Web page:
“What are you?” If I had a penny for every time I’ve heard that question, I could pay off my student loans. What I am is mixed race, multi-ethnic, a hapa, whatever you want to call it ““ equal parts Japanese, Italian, Norwegian, and English. Some of my family members came to America seventeen generations ago; some came only two. The trouble with being mixed is that you’re neither one thing nor the other ““ I’m too dark to be White but too light to be a person of color. At least, that’s what members of those two groups have been telling me for as long as I can remember.
My hometown is 91% White, 4.2% Hispanic or Latino, 2.6% multi-ethnic, 2.2% Asian, 1.9% Black, 1.7% Native American, and 0.2% Hawaiian or other Native Pacific Islander. Even though it’s obvious that I’m not 100% Asian, it was also obvious that I was not a member of the 91% White majority. I grew up thinking of myself as different; non-White, a person of color, the Other ““ even though my White mother would mark me down as White on school demographic surveys to “break stereotypes.”
Coming to college was a different story. I live in Seattle, a city with a 13.1% Asian population, and go to the University of Washington, where 21% of the student body is Asian. It became quite clear to me after living in a more multi-cultural city that while I might not be White, I’m not considered Asian either. I remember walking up the steps to campus my freshman year, passing girls handing out fliers for an Asian sorority and expecting every day for them to single me out and hand me one. But they never did. I don’t look Asian enough to count.
I have had to justify my ethnic identification more over the past four years than I ever did living in my hometown ““ mostly to other minorities, surprisingly. When I went to a Diversity Career Fair at my school, my significant other, an Indian immigrant, commented “But you’re white!!” on the Facebook status I wrote about it. My queer Jewish roommate once drunkenly demanded I tell her what being mixed was like, as if I was a representative for all multi-ethnic people. The denial of my ethnic identification by marginalized people who should understand the impact of their denial angers me more than an ignorant White person asking what I am ever will.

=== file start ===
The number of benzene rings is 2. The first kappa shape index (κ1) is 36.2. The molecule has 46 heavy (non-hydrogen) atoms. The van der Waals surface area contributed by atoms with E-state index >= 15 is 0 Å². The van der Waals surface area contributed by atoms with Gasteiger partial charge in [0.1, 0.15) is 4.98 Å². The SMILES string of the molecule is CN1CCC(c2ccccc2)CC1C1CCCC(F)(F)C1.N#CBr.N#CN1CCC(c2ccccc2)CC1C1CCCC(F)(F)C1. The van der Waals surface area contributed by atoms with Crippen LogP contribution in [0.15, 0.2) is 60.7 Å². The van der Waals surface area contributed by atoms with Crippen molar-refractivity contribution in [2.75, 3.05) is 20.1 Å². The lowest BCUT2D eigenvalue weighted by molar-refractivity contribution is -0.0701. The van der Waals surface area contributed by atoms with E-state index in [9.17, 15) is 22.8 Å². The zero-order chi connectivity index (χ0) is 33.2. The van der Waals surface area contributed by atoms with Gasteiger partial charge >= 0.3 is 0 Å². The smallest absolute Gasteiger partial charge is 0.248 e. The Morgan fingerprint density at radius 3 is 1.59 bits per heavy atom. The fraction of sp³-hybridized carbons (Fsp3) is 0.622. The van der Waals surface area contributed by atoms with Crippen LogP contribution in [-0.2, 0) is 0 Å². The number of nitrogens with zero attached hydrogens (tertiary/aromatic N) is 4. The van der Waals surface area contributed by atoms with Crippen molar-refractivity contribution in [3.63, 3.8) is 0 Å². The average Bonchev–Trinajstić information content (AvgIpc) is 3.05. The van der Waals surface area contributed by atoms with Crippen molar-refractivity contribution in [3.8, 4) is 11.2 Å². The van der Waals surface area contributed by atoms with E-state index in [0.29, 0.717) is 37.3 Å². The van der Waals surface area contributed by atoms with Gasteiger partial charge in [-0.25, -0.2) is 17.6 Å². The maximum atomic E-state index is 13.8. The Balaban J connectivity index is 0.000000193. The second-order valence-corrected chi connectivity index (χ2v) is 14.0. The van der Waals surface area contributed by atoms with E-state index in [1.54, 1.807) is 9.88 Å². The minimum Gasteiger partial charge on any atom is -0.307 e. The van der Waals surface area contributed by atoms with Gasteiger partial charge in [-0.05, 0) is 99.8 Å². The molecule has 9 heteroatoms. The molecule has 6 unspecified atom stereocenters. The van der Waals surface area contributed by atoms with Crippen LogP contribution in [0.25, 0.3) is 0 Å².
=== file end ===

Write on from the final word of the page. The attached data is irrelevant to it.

I understand that as a lighter skinned person in a multi-cultural city, I have a lot of White privilege because I can pass. But my skin color is not the totality of my ethnicity. It doesn’t change the fact that my great-grandfather was shot on his doorstep by American soldiers during WWII because he didn’t want to go to an internment camp; it doesn’t change the fact that my father turned his back on his Japanese heritage because of my grandfather’s reaction to America’s racism towards the Japanese; it doesn’t change the fact that I grew up thinking of myself as Other. If we ever want to eradicate racism, we must move past the idea that people’s ethnicity is immediately apparent, and move forward to understanding that ethnicity is not indelibly marked on one’s skin and accept others’ self-identified ethnicity. The White/non-White ethnic dichotomy is false; I, like many others, am both.
Author’s note: All demographic data comes from the U.S. Census Bureau and the University of Washington’s demographics page.